Aristotle defined intelligence as the sum of moral virtues. By contrast, mere cleverness does not even rank as a virtue, since it contributes neither to goodness nor wisdom, and may be employed toward opposite ends. Jewish values take this further. We believe that there is no such thing as a holy book written by an unholy person. Not only must the book itself teach moral virtues, the personal example of the author must do so as well. Judged by that standard, we have a real intelligence-gap in the history of Western thought.
In 1954, William Golding wrote Lord of the Flies. In it, a group of English schoolboys are plane-crashed on an uninhabited island. They become cruel and irrational savages, even to each other. In 1976, I had my own Lord of the Flies experience. As a South African under the Apartheid regime, military service was compulsory for white males. And so, I became an engineer in the South African army and I learned some things about life. I had what one might call a “Heart of Darkness” revelation, that the thin overlay of culture – as Joseph Conrad called it – which holds us together as civilized human beings, quickly unravels when given a chance. It was sobering to see the rapid descent of human beings into their selfish and brutal sides. And it was shocking to see how quickly they re-acquired their good manners and kind mannerisms the moment they stepped out of camp back into civi-street.
I remember that we had to chain our laundry to the line with a lock; otherwise it would simply not be there by nightfall. I remember when the first 20 soldiers in line took all of the breakfast, leaving the others hungry. And I remember when some of “our boys” returned from the frontlines (then the Caprivi Strip of Namibia with Angola) disappointed that they had not gotten to kill a terrorist.
But that is not what was shocking. The shocker was that they “took” their moral justifications with them. They never realized that they were descending – that they were now doing wrong. They subconsciously changed their moral code to fit their declining ethical behavior. I realized then, that if mankind was ever to be worth something, there had to be, somewhere, a moral code that was absolute through all ages and situations.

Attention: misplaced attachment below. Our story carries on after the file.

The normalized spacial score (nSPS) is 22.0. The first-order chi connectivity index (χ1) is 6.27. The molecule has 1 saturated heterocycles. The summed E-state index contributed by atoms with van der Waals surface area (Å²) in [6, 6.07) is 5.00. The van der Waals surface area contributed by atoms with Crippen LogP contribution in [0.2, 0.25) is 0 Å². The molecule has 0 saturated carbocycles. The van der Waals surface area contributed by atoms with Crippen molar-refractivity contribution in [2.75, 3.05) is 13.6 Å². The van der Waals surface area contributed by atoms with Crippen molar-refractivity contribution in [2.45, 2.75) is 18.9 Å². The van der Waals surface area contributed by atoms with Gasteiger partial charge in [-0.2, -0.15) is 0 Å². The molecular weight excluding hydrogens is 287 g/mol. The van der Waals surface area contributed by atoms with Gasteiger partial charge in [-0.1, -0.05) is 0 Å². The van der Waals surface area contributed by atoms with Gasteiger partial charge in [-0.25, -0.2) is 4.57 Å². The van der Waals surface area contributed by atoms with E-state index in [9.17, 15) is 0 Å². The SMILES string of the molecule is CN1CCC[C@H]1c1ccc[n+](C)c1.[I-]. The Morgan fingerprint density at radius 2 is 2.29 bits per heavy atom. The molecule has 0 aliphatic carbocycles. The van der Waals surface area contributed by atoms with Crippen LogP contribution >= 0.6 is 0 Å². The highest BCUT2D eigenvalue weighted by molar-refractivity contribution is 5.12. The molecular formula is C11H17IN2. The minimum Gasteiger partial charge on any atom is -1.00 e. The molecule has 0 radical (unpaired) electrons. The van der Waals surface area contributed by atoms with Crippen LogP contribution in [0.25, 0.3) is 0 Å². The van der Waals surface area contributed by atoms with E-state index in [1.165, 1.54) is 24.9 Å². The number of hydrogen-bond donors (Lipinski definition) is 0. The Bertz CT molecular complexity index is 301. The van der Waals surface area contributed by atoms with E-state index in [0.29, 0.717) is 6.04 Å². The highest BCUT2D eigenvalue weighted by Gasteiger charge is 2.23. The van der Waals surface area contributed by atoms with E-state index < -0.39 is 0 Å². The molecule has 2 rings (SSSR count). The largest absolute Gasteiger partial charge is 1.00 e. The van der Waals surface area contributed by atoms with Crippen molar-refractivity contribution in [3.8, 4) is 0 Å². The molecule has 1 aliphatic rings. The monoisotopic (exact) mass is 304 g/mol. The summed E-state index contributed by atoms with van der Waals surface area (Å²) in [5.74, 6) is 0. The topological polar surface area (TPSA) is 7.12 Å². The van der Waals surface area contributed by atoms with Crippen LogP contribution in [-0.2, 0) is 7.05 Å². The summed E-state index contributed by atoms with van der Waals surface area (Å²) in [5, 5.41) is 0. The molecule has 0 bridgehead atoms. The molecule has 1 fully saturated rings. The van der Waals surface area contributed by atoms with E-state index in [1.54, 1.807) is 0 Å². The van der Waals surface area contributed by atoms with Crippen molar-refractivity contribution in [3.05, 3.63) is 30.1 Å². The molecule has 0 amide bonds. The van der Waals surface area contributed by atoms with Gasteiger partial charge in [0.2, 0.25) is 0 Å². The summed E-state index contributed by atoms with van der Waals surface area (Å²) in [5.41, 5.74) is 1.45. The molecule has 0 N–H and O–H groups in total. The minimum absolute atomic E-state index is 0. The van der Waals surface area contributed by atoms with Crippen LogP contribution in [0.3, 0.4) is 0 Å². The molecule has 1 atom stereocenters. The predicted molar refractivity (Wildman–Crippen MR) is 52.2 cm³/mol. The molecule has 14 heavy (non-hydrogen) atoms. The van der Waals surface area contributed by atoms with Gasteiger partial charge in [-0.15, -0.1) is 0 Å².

I used to rejoice every day that I continued to get upset at some of the behaviors I witnessed, because it meant that I had still maintained my sensitivity. I wanted to be as angry at the end of the year as I was at the beginning.
One of the things that kept me going was that the next year I was headed to college. As a boy from a country town in the middle of nowhere, I had idealized college and its students. I was off to the refinements of university education, where the finest minds would be accompanied by sterling character and moral fortitude. Little did I know.
What I saw certainly represented more culture than the military barracks. But there were not more ethical people. Now, instead of stealing from clotheslines, there were students who stole telephone calls and free laundry rounds by tying a wire to what in Israel we called the Asimon, the telephone or laundry token. Sure, you didn’t get woken by some inconsiderate oaf coming off guard duty at 2 am in the morning. Now it was done with stereo speakers and good music! I knew that any of the students doing these things would plunge into moral hell, just as my fellow soldiers had. The only difference was their circumstances, not the moral fiber of their beings.
It was about this time that I started a double-thrusted research project. I was interested firstly in knowing how Jewish prisoners reacted in the Holocaust. Wasn’t that an army in-extremis? And I was interested to know how great philosophers led their personal lives. Wouldn’t that be the test of whether great minds made great souls?